As for credit scores, the requirements vary greatly by lender and type of loan.
"Our minimum credit score is 620 (for a home equity loan), but the market is all over the place," says Gary Harman, vice president of home equity for Discover Financial Services. "If you wanted a HELOC, you would need a better score."
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Mike Kinane, senior vice president for consumer lending at TD Bank, says homeowners generally need a minimum credit score of 660 to 680 for equity loans. But that depends on other factors, such as how much equity they have and their income compared with their monthly debt obligations.
Generally, it helps if your debt-to-income ratio, or DTI, is in the low 40s, Kinane says. But the lender's decision is based on a combination of factors, in which equity plays a major role.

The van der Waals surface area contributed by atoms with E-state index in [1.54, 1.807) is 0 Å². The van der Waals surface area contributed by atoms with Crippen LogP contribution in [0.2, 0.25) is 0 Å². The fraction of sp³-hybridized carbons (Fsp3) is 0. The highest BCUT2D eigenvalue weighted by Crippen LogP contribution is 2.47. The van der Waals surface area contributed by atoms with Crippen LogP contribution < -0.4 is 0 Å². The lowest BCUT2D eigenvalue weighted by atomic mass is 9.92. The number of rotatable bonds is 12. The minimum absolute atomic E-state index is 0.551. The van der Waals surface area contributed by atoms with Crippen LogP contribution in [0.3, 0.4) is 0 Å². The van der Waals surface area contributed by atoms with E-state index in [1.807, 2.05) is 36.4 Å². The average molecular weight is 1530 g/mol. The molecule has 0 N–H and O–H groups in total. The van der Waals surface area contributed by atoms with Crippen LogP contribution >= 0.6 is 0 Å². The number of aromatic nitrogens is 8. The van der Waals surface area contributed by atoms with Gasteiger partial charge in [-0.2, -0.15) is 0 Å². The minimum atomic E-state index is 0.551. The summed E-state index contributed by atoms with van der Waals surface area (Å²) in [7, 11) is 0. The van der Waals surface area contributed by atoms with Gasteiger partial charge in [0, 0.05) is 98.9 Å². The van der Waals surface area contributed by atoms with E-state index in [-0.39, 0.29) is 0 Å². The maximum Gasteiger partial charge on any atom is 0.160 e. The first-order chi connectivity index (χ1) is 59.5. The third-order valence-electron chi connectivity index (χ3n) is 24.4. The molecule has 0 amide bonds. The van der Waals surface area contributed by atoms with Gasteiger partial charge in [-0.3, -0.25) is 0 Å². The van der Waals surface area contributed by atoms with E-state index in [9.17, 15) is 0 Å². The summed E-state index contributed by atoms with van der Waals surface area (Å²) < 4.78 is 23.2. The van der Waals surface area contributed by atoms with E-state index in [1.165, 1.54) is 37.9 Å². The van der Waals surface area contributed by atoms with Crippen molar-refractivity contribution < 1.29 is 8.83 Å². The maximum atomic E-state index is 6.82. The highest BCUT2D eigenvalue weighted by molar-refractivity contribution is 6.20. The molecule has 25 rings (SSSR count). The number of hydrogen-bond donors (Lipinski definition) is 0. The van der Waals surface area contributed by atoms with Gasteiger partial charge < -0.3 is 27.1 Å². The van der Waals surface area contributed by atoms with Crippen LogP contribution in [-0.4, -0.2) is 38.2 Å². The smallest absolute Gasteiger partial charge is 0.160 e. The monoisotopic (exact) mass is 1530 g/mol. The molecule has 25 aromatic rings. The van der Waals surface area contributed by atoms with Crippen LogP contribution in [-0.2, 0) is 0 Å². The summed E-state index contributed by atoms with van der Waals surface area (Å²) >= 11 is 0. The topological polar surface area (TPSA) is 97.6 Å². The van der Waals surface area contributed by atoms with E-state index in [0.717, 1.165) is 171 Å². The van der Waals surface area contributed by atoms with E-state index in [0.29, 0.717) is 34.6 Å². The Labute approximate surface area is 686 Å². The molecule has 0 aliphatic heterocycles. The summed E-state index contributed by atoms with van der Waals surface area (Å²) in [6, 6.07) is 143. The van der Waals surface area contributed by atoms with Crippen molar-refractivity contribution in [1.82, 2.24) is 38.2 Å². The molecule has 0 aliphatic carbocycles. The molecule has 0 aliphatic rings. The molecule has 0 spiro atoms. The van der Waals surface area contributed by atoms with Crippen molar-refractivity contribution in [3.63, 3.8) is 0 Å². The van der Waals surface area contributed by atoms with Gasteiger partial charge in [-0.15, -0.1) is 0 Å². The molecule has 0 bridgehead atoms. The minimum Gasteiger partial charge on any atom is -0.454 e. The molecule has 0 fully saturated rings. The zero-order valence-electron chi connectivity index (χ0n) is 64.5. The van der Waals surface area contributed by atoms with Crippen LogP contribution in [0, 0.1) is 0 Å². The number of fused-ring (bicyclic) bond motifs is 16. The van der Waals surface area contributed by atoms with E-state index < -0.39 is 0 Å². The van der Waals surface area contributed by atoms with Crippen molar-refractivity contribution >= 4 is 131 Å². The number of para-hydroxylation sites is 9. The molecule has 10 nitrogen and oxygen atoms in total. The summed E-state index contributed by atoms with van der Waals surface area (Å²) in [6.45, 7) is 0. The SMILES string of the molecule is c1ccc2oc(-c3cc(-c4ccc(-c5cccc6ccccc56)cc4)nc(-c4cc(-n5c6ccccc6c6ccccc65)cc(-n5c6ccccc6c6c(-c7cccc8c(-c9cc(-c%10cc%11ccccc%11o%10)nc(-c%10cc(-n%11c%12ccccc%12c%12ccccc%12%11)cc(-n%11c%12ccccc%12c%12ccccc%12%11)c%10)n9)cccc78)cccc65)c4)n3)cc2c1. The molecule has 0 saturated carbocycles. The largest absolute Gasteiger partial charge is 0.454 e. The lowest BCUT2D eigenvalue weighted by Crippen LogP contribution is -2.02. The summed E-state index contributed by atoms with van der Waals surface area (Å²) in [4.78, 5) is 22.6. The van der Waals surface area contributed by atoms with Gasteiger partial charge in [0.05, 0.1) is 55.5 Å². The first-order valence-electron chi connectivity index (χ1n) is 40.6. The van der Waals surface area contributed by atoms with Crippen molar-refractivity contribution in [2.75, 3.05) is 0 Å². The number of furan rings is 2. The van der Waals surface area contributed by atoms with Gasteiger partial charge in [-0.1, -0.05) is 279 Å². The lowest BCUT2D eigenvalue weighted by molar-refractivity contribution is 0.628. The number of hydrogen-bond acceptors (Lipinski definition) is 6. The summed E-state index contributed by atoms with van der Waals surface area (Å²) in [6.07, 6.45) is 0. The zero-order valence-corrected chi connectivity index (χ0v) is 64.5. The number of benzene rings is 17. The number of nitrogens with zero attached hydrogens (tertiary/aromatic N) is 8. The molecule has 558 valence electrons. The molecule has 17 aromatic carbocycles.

Percentage of monthly income that is spent on debt payments, including mortgages, student loans, auto loans, minimum credit card payments and child support.
Debt payments / income
For example: Jessie and Pat together earn $10,000 a month. Their total debt payments are $3,800 a month. Their debt-to-income ratio is 38%.
$3,800 / $10,000 = 0.38
"There's rarely the perfect applicant with the perfect credit," Kinane adds. "If we have an individual that has plenty of equity and slightly higher debt-to-income ratio, we are more likely to make an exception to make that work because the equity is there, so we do use equity to offset other characteristics that might not be as pristine."
Foreclosures and short sales
A previous foreclosure or short sale could hurt the chances of getting an equity loan even if your score is good, Harman says.
"You need to have a good score, responsible prior credit use and good performance in prior mortgages," he explains. "People who went through foreclosure would have a problem even if their scores have rebounded."